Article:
Gran parte de la acción se presentó desde el lado ateniense en su Asamblea, en Pylos y a bordo de un barco ateniense que bloqueaba Sphacteria. El enfrentamiento final entre atenienses y espartanos estuvo bien hecho. El intercambio sobre la política ateniense entre algunos de los remeros del trirreme ateniense fue una parte entretenida y divertida de leer.

Lo que más me falló fue la presentación de la batalla, no tiene apenas ninguna nitidez a la hora de describir, como podemos encontrar en otros autores. En conclusión, vale la pena leerlo principalmente por todos los hechos históricos narrados por el autor y no tanto por la historia en sí y su trama. Quizás el caracter instructico del libro prima un pelícano demasiado sobre lo literario, algo que para mi como lector en este caso, lo ha convertido en algo menos adictivo de lo que podría haber sido. La acción saltaba de un lado a otro en el tiempo y los escenarios. En cuanto a algunas referencias sobre tiempos modernos, podrían haberse omitido sin ocasionar pérdida alguna para la historia.

A sido un 80% si y un 20% no. Valoro lo que hay como lo que personalmente me falló. Del autor he de decir que le noté potencial. Ahí os lo dejo a vuestra elección.. Pito pito gorgorito... 👈🤔..😈
Profile Image for Justo Martiañez.
342 reviews126 followers
December 11, 2022
3.5/5 Estrellas

Es verdaderamente notable como, la leyenda militar de Esparta y su papel en las decisivas victorias que alejaron el miedo a la invasión persa de Europa en el siglo V a.c., ha ocultado o ha invisibilizado en el imaginario occidental, la brutalidad que el estado Lacedemonio aplicaba en todos y cada unos de los estratos y clases de su sociedad.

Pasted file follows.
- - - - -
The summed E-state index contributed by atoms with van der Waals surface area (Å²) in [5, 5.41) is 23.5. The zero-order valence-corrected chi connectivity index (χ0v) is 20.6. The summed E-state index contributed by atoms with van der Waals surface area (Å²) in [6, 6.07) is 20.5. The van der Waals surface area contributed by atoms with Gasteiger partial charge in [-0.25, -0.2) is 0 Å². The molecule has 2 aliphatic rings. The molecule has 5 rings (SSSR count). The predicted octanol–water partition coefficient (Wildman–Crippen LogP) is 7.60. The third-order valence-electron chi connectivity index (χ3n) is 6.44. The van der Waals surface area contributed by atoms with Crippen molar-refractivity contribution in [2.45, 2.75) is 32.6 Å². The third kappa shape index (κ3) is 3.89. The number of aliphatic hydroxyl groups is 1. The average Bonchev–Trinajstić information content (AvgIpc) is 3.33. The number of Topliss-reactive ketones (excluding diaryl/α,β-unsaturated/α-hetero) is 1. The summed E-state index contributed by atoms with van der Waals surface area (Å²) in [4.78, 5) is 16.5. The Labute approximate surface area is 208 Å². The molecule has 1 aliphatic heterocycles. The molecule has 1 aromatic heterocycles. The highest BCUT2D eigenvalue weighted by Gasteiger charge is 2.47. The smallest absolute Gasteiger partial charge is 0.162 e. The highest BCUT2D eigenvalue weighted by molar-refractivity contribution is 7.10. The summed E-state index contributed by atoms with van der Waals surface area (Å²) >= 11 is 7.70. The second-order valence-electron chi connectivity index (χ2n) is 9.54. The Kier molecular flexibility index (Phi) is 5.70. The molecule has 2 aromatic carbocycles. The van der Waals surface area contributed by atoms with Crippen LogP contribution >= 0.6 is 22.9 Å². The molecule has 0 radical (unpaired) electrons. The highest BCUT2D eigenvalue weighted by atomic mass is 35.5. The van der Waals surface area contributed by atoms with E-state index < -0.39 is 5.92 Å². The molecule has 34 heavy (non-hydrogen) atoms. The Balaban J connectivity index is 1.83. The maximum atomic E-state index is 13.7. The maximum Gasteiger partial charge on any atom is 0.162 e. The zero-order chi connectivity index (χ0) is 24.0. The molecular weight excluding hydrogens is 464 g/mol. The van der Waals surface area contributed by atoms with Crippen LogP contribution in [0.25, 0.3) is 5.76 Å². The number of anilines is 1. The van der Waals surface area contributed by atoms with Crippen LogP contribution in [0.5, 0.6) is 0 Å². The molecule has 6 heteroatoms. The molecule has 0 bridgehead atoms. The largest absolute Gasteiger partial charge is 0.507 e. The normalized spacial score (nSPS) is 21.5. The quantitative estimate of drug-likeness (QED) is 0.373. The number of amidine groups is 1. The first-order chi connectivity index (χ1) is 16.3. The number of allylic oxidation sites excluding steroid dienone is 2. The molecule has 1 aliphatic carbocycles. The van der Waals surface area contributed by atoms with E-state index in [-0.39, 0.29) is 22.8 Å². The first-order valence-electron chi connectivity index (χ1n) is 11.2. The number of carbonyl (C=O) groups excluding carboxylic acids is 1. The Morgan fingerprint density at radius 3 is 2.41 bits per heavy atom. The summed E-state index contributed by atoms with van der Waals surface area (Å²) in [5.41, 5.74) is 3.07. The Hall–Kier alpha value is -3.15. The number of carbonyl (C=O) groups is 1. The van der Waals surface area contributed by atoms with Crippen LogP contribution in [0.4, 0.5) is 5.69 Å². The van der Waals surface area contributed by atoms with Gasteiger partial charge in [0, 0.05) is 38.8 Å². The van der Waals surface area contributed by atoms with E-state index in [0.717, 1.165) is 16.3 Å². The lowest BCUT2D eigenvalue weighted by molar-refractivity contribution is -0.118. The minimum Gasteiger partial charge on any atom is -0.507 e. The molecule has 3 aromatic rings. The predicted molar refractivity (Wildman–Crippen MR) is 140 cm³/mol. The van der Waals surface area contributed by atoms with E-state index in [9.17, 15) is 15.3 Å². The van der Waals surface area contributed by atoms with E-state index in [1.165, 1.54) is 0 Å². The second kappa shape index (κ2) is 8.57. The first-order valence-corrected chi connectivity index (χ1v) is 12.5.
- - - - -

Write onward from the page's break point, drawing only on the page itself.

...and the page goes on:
El siglo V a.c. supone la cúspide del éxito espartano en el mundo griego, tras las victorias en la guerras médicas y su agónica victoria en la guerra del Peloponeso.

Sin embargo, en este siglo de victorias y éxitos, también se fue gestando la no tan lejana debacle que acechaba a los espartanos en el siglo IV a.c.

El libro empieza con una de estas semillas del desastre, el terremoto que asoló el Peloponeso y que tuvo su epicentro en Esparta en el 464 a.c, que destruyo las aldeas que conformaban esta ciudad-estado y alentó la rebelión de ilotas mesenios y laconios que se atrincheraron en el monte Itome, así como la muerte de miles de personas de todas las clases sociales.

La rígida estructura social espartana y las tremebundas condiciones requeridas para alcanzar la condición de espartiata (ciudadano), de pleno derecho, junto con la continua sangría de muertes en las múltiples guerras que la ciudad mantuvo a lo largo del siglo V por todo el mundo griego, constituyeron la segunda semilla que llevaba a su destrucción: en sus mejores momentos la ciudad contó con 8000 ciudadanos-soldado. La élite militar, los mejores, pero muy pocos. Este número fue disminuyendo drásticamente a lo largo del siglo.

El halo de invencibilidad y su jactancia de no rendirse jamás, ayudaba a los espartanos a vencer muchas batallas, antes incluso de empezarlas. Todos los soldados de la Hélade les tenían pánico.

Hubo un episodio clave en el transcurso de la guerra del Peloponeso, que contribuyó a acabar con este mito y que hizo mucho daño a los espartanos. En el 425 a.c.. en el curso de una acción ateniense en Mesenia, cerca de la antigua Pilos, un importante contingente espartano, se vio aislado y bloqueado en la inhóspita isla de Esfacteria. Entre los soldados espartanos bloqueados, se encontraban varios centenares de ciudadanos espartiatas, los que nunca se rendían. Tras varios meses de bloqueo, negociaciones infructuosas (los espartanos se resistían a perder un número tan importante de su insustituible élite militar), los demagogos atenienses y los inflexibles espartanos no pudieron llegar a un acuerdo.